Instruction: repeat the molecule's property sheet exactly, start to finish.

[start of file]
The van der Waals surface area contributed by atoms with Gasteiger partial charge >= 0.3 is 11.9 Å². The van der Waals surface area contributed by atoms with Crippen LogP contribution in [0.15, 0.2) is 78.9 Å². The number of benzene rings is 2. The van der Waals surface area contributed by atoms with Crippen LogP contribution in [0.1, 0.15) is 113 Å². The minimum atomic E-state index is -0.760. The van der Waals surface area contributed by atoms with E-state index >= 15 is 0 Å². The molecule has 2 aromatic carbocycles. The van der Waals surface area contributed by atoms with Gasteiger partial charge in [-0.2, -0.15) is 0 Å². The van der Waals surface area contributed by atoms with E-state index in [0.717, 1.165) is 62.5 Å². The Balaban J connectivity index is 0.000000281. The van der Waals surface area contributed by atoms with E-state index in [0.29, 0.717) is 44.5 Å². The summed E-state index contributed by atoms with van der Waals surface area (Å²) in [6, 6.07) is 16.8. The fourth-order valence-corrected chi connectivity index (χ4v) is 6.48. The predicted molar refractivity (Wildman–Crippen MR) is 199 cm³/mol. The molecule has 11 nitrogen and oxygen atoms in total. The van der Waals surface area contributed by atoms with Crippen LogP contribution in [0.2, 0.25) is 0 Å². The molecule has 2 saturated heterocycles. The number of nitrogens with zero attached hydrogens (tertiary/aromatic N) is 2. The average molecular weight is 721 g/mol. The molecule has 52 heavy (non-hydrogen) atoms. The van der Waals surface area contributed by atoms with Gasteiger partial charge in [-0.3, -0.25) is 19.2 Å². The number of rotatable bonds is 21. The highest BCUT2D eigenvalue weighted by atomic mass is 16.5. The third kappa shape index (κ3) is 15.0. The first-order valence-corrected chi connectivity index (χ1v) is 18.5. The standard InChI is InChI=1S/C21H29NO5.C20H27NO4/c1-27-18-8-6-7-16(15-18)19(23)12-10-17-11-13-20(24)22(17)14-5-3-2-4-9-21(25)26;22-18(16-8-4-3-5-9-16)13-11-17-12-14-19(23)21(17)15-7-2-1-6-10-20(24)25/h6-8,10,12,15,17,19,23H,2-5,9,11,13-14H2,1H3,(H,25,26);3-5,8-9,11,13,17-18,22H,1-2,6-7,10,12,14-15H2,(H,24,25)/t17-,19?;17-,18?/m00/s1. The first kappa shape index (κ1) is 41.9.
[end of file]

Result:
The van der Waals surface area contributed by atoms with Gasteiger partial charge >= 0.3 is 11.9 Å². The van der Waals surface area contributed by atoms with Crippen LogP contribution in [0.15, 0.2) is 78.9 Å². The number of benzene rings is 2. The van der Waals surface area contributed by atoms with Crippen LogP contribution in [0.1, 0.15) is 113 Å². The minimum atomic E-state index is -0.760. The van der Waals surface area contributed by atoms with E-state index >= 15 is 0 Å². The molecule has 2 aromatic carbocycles. The van der Waals surface area contributed by atoms with Gasteiger partial charge in [-0.2, -0.15) is 0 Å². The van der Waals surface area contributed by atoms with E-state index in [0.717, 1.165) is 62.5 Å². The Balaban J connectivity index is 0.000000281. The van der Waals surface area contributed by atoms with E-state index in [0.29, 0.717) is 44.5 Å². The summed E-state index contributed by atoms with van der Waals surface area (Å²) in [6, 6.07) is 16.8. The fourth-order valence-corrected chi connectivity index (χ4v) is 6.48. The predicted molar refractivity (Wildman–Crippen MR) is 199 cm³/mol. The molecule has 11 nitrogen and oxygen atoms in total. The van der Waals surface area contributed by atoms with Crippen LogP contribution in [0.2, 0.25) is 0 Å². The molecule has 2 saturated heterocycles. The number of nitrogens with zero attached hydrogens (tertiary/aromatic N) is 2. The average molecular weight is 721 g/mol. The molecule has 52 heavy (non-hydrogen) atoms. The van der Waals surface area contributed by atoms with Gasteiger partial charge in [-0.3, -0.25) is 19.2 Å². The number of rotatable bonds is 21. The highest BCUT2D eigenvalue weighted by atomic mass is 16.5. The third kappa shape index (κ3) is 15.0. The first-order valence-corrected chi connectivity index (χ1v) is 18.5. The standard InChI is InChI=1S/C21H29NO5.C20H27NO4/c1-27-18-8-6-7-16(15-18)19(23)12-10-17-11-13-20(24)22(17)14-5-3-2-4-9-21(25)26;22-18(16-8-4-3-5-9-16)13-11-17-12-14-19(23)21(17)15-7-2-1-6-10-20(24)25/h6-8,10,12,15,17,19,23H,2-5,9,11,13-14H2,1H3,(H,25,26);3-5,8-9,11,13,17-18,22H,1-2,6-7,10,12,14-15H2,(H,24,25)/t17-,19?;17-,18?/m00/s1. The first kappa shape index (κ1) is 41.9.